Brad Biggs (1-1)
These teams are mirror images of each other in a lot of ways. Defensively, both are from the Tony Dungy coaching tree in terms of playing Cover-2. Both have second-year quarterbacks. Both have rosters that are being turned over. Both have scored only 29 points. Both have played shoddy run defense. It feels as if it will be a grind-it-out ballgame. Texans quarterback Davis Mills has made 15 career starts, and his home/road splits are striking. He has thrown 14 touchdowns with only one interception and averaged 7.7 yards per attempt in eight home games. Mills has four touchdowns, nine interceptions and a diminished 5.2 yards per attempt in seven road starts. If Justin Fields can avoid turnovers, figure the Bears will improve to 2-1.
Bears 20, Texans 16
Colleen Kane (1-1)
After the ugly loss to the Packers, the Bears have a prime opportunity to get the good vibes flowing against the mediocre Texans, who have allowed 433.5 yards but just 18 points per game. David Montgomery was impressive in Week 2 and could have another big game, but there should be a chance for Fields to make a bigger impact too. The Bears defense needs to tackle better and force Mills and company into a couple of turnovers to make it an easier feat.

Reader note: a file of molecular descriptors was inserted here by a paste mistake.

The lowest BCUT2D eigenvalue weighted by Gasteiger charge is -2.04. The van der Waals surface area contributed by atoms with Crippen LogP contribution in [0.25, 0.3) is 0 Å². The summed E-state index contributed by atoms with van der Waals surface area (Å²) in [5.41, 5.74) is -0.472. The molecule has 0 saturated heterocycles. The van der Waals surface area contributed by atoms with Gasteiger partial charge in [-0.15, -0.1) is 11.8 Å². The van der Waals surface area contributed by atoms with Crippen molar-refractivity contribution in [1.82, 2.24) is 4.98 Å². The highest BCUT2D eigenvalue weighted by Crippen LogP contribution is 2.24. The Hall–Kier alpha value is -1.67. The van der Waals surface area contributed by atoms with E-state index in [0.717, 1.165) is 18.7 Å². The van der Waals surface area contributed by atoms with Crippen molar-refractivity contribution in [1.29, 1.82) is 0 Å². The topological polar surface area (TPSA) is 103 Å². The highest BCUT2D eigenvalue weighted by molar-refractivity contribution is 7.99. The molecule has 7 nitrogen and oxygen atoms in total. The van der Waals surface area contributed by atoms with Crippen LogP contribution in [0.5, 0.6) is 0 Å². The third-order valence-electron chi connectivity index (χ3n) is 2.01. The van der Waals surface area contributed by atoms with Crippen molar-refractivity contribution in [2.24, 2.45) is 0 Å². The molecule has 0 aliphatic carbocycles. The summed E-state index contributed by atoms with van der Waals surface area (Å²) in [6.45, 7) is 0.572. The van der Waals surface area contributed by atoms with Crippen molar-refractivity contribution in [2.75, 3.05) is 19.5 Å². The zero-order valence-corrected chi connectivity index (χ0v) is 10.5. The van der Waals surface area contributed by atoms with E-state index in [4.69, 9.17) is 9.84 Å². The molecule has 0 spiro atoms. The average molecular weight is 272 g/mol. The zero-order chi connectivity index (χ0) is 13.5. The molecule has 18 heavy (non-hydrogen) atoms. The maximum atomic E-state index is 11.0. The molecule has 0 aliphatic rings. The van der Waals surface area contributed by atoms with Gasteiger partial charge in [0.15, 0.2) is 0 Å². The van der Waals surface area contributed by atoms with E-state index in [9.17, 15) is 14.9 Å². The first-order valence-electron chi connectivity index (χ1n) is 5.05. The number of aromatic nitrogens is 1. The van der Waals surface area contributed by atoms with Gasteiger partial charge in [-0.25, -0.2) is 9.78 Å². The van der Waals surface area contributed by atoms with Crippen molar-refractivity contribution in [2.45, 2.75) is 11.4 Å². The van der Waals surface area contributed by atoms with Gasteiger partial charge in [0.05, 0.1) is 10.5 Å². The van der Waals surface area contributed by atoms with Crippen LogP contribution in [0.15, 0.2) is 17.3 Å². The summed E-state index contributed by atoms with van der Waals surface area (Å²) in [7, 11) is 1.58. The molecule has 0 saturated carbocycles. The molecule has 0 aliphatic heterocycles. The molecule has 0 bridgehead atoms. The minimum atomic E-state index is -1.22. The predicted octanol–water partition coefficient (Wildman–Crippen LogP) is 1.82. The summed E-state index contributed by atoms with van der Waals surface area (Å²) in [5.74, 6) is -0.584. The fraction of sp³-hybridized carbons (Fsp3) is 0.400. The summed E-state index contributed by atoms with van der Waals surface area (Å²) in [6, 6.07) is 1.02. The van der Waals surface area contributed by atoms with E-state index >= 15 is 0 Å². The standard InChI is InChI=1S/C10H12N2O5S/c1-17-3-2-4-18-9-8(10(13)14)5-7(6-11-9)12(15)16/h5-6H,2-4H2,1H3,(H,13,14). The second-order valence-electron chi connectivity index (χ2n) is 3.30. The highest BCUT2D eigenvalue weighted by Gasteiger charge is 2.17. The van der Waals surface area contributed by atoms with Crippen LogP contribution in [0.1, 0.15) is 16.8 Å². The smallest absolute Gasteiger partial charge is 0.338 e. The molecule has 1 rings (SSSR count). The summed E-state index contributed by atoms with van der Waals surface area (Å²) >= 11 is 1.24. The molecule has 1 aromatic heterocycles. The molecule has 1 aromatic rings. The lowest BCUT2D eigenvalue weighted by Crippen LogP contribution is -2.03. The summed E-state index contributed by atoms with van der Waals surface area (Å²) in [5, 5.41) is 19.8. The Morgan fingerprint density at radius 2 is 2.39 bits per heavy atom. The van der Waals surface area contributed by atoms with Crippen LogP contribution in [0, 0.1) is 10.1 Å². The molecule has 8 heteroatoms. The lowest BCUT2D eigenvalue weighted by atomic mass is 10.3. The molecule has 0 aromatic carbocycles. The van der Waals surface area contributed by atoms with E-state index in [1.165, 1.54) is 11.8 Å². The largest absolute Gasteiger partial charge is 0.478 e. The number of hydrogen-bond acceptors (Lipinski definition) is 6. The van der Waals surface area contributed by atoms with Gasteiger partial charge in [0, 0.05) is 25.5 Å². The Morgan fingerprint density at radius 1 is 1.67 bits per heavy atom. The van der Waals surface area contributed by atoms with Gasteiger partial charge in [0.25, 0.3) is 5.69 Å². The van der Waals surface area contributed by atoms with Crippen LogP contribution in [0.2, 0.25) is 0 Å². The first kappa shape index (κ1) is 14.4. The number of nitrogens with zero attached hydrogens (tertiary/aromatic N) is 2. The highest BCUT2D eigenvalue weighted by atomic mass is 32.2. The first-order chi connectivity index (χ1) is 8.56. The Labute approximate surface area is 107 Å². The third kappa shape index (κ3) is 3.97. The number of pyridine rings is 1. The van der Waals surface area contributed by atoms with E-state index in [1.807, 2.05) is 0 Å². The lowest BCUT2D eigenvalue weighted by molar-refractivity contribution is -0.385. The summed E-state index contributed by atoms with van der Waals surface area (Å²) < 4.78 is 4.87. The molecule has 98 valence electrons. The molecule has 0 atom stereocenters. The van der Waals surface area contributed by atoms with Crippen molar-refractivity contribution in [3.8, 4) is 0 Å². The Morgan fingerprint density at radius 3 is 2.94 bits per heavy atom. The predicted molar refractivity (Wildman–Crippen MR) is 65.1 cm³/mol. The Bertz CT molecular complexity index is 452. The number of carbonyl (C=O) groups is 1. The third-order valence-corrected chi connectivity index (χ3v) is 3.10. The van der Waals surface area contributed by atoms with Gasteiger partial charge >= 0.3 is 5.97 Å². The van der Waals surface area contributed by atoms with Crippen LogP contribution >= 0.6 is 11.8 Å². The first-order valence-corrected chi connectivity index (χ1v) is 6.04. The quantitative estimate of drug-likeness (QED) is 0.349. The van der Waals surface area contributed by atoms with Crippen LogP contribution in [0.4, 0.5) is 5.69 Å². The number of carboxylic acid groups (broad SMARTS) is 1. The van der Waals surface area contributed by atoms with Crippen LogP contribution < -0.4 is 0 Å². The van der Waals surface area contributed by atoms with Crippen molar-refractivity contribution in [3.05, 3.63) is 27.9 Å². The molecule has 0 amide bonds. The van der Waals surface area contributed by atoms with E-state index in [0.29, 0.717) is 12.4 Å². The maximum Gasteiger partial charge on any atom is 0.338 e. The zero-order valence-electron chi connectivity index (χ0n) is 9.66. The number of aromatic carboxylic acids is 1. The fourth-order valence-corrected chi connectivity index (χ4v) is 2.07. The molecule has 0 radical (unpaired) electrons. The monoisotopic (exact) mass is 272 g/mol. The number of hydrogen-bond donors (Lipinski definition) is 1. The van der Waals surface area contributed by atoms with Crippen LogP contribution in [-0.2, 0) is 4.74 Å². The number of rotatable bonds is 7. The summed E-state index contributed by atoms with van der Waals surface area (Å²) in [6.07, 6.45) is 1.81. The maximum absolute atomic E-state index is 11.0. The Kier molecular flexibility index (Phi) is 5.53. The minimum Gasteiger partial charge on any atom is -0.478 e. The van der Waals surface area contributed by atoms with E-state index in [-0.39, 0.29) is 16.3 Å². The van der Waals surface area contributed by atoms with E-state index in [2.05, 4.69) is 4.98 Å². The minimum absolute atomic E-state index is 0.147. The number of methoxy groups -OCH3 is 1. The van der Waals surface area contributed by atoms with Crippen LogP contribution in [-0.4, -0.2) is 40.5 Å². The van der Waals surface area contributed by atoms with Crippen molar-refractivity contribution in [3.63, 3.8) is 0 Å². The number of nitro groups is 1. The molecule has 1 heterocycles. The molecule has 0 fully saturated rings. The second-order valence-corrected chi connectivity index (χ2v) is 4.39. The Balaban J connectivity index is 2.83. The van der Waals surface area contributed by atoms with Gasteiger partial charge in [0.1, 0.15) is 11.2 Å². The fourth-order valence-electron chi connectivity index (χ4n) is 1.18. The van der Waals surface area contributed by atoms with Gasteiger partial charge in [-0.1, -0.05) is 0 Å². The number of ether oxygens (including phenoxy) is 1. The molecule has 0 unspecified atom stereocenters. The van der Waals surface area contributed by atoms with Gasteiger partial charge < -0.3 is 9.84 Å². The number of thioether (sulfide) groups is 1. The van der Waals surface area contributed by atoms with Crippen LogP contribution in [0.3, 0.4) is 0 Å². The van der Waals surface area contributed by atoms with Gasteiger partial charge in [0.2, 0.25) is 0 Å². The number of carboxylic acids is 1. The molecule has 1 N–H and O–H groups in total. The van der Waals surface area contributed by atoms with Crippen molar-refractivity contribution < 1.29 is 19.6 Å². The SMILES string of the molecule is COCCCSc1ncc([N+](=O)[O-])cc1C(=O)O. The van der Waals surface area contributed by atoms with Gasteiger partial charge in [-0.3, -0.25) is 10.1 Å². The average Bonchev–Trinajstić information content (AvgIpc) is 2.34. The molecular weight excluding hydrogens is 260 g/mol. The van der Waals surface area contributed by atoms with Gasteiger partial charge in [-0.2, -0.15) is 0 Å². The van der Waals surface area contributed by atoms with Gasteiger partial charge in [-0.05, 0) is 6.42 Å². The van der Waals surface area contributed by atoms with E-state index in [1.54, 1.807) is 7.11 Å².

Bears 20, Texans 14
Dan Wiederer (1-1)
Thank goodness for Cairo Santos, whose late-game heroics will rescue the Bears from a second consecutive loss and suppress a major civic outcry. The Bears must capitalize on winnable moments whenever they arise. And this one comes ready-made — at home against an opponent that’s also in transition. Things won’t always be pretty Sunday. But this team sees its sturdy resolve as one of its biggest strengths. That will come in handy, particularly in the tense stages of the fourth quarter.
Bears 23, Texans 21